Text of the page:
I do take some work for hire jobs. I have taken and will continue to take assignments from a couple different devotional magazines. These assignments are considered work for hire, so I do not own the devotions I have written for them. The two I write for are Open Windows (Lifeway) and Reflections (Smyth & Helwys) These are the only instances where I give up ownership of anything I write.

That’s it in a nutshell. Usually you find the rights a magazine wishes to buy in their writers’ guidelines.

Click to Tweet: From @harrietemichael Do You Know Your Rights? What you need to know about writers’ rights. @InspiredPrompt #devotional #writer


Writing Prompt: Write why you would or would not be willing to write on assignment where the publication keeps the rights to your work.

Five Reasons Why You Should Attend a Writer’s Conference

By Jennifer Hallmarkpen-994464_1280

It’s August and we, at the Writing Prompts blog, are dedicating the whole month to writer’s conferences. I’ve attended several, and they’ve made a major difference in moving my writing from hobby to serious vocation.

We’ll be sharing our own experiences this month about some of the different conferences we’ve attended, both large and small. You’ll see what you can expect if you’re trying to decide whether or not to take this big leap of faith. What goes on there? What do people wear? Whom can I meet? What if I don’t have a clue about what I need to do? Hopefully, we’ll answer these questions and more. So stick around and learn a little more about the place where writers go to connect with others, celebrate accomplishments, attend classes, challenge ourselves, and conquer fears and doubts about their personal writing journey…

What are five specific reasons to attend a writer’s conference?

  • Connect-Writers tend to work alone so connection with other writers is always a positive. I’ve made some wonderful friends at these meetings and enjoyed talking shop. And don’t forget about meeting editors, agents, and publishers. I like to discuss current trends in the industry and if I have an article, short story, or novel ready, to pitch my idea.
  • Celebrate-At most conferences, there is some type of writing contest. It’s a good place to enter your work and celebrate victory if you’re chosen. It’s equally important to celebrate with others for their achievements. I always buy a few books and chat about good news with other like-minded people.
  • Classes- And don’t forget all the classes and workshops offered to strengthen your writerly skills, learn about marketing and current trends, and just be encouraged to keep going a little bit longer. I can’t tell you how many times I felt like giving up, only to attend a class that filled up my depleted soul.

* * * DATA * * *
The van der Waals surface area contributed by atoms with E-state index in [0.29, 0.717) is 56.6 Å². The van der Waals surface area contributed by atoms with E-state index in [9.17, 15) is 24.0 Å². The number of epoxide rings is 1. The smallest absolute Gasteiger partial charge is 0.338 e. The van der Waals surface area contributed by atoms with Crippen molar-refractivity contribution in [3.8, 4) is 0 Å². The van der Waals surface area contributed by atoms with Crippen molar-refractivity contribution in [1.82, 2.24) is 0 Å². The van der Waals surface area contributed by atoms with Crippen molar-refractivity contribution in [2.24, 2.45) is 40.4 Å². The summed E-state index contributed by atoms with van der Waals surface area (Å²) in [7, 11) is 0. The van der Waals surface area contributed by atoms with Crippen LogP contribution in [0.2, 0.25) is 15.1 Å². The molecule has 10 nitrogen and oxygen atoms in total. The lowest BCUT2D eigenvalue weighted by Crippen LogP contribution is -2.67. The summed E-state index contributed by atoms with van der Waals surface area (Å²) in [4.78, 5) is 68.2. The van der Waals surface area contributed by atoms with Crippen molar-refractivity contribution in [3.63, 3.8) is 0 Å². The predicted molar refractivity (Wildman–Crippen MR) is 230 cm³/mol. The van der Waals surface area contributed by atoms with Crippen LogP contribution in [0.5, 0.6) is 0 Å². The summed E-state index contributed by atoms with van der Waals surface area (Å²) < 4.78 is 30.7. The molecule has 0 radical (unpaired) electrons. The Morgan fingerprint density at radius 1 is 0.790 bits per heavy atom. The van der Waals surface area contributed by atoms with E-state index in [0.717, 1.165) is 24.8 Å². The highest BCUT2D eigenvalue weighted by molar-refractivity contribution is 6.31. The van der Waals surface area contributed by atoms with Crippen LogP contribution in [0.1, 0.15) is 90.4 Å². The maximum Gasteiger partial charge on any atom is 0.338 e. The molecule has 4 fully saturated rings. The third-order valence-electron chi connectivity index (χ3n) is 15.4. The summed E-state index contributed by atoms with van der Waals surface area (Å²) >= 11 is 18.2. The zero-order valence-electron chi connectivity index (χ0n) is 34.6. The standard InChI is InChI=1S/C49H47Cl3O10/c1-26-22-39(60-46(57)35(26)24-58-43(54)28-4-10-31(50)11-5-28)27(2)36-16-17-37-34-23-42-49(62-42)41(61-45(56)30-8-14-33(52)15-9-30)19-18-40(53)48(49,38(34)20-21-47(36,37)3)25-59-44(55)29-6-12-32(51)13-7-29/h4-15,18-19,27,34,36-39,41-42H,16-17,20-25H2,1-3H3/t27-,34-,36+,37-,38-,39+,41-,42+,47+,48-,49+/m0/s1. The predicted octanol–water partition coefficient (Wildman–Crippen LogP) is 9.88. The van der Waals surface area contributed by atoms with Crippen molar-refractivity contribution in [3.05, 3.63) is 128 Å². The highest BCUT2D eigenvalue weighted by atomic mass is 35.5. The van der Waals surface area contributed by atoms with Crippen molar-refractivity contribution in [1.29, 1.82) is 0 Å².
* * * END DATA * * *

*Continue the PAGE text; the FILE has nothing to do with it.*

• Challenge-As an introvert, conferences are extremely challenging, and that’s the main reason I try to go as often as possible. I need to be stretched and take chances if I plan on writing material that will lift up, build up, and stir up the people that God wants to reach through me. I also make sure to schedule appointments, though I’m usually shaking and sweating by the time I make it to their table. I keep finding out that people really are nice at these conferences.  🙂
  • Conquer-By the time a conference is over, I’m tired and overloaded with new information. I’ve exchanged business cards with numerous people and usually have arranged with at least one editor or agent to send a query or proposal. I load everything back in my car and release a giant sigh as I drive away. Once again, God has helped me to put most of my anxiety and uncertainty aside so I could enjoy and benefit from another conference. I’ve conquered, and there is no better feeling when I make it home and rest a day or so before going back over all that I’d learned.

 

2015-08-22 14.34.56

Betty and Jennifer at the Atlanta Christian Writers Conference

Below I’ll list a few of the ones that you can attend in the upcoming months. I would encourage you to schedule one of these conferences to visit in the future. You’ll be glad you did…

Aug 3 – 6, 2016: Greater Philly Christian Writers Conference  (Langhorne PA)

Aug. 12-14, 2016: Writer’s Digest Conference East (New York, NY)

August 15-18, 2016: Oregon Christian Writers Summer Conference

Aug. 1820, 2016: Atlanta Christian Writer’s Conference

Aug. 20, 2016: Toronto Writing Workshop

Aug. 25-28, 2016:  American Christian Fiction Writers (ACFW) annual conference, Nashville, Tenn.

Sept. 9, 2016: Sacramento Writers Conference (Sacramento, CA)

Sept. 10, 2016: Writing Workshop of San Francisco (San Francisco, CA)

Oct. 7 &8, 2016: The Tenth Annual Breathe Christian Writers Conference (Grand Rapids, MI)

Nov. 5-6, 2016: Show Me Writers Masterclass (Columbia, MO)

Nov. 19, 2016: Las Vegas Writing Workshop (Las Vegas, NV)

Feb. 17-19, 2017: The Asheville Christian Writers Conference – Writers Boot camp (Asheville NC.)

Feb. 22-26: Florida Christian Writers Conference (Leesburg, FL.)

Feb. 26 – March 3, 2017: Writers Winter Escape Cruise (departs Miami, FL)

Writing Prompt: Deanna placed her hand on the door knob, biting her lips. Her first class at her first writing conference. What was she thinking when she signed up? Too late to back out now. She turned the knob…